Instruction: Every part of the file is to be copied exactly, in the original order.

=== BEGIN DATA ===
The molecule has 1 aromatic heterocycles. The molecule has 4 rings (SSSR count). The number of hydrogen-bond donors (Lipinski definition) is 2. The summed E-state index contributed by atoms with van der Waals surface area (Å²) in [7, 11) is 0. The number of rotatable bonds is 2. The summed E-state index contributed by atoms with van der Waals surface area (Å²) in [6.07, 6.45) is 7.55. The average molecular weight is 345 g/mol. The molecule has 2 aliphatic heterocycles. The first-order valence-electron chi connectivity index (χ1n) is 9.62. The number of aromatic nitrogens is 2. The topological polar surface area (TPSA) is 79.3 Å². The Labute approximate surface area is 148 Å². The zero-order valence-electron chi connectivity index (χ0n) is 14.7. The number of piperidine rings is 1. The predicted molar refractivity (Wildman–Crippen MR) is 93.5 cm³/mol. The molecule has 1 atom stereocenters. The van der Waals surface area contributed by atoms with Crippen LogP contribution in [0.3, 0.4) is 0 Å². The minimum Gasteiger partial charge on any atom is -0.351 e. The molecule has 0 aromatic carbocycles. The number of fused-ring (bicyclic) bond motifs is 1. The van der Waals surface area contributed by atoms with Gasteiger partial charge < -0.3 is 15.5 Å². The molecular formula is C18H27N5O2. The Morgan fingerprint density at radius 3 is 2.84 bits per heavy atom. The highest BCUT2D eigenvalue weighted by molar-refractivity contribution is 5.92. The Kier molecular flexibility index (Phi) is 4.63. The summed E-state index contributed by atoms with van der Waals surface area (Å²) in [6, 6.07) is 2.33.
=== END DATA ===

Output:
The molecule has 1 aromatic heterocycles. The molecule has 4 rings (SSSR count). The number of hydrogen-bond donors (Lipinski definition) is 2. The summed E-state index contributed by atoms with van der Waals surface area (Å²) in [7, 11) is 0. The number of rotatable bonds is 2. The summed E-state index contributed by atoms with van der Waals surface area (Å²) in [6.07, 6.45) is 7.55. The average molecular weight is 345 g/mol. The molecule has 2 aliphatic heterocycles. The first-order valence-electron chi connectivity index (χ1n) is 9.62. The number of aromatic nitrogens is 2. The topological polar surface area (TPSA) is 79.3 Å². The Labute approximate surface area is 148 Å². The zero-order valence-electron chi connectivity index (χ0n) is 14.7. The number of piperidine rings is 1. The predicted molar refractivity (Wildman–Crippen MR) is 93.5 cm³/mol. The molecule has 1 atom stereocenters. The van der Waals surface area contributed by atoms with Crippen LogP contribution in [0.3, 0.4) is 0 Å². The minimum Gasteiger partial charge on any atom is -0.351 e. The molecule has 0 aromatic carbocycles. The number of fused-ring (bicyclic) bond motifs is 1. The van der Waals surface area contributed by atoms with Gasteiger partial charge < -0.3 is 15.5 Å². The molecular formula is C18H27N5O2. The Morgan fingerprint density at radius 3 is 2.84 bits per heavy atom. The highest BCUT2D eigenvalue weighted by molar-refractivity contribution is 5.92. The Kier molecular flexibility index (Phi) is 4.63. The summed E-state index contributed by atoms with van der Waals surface area (Å²) in [6, 6.07) is 2.33.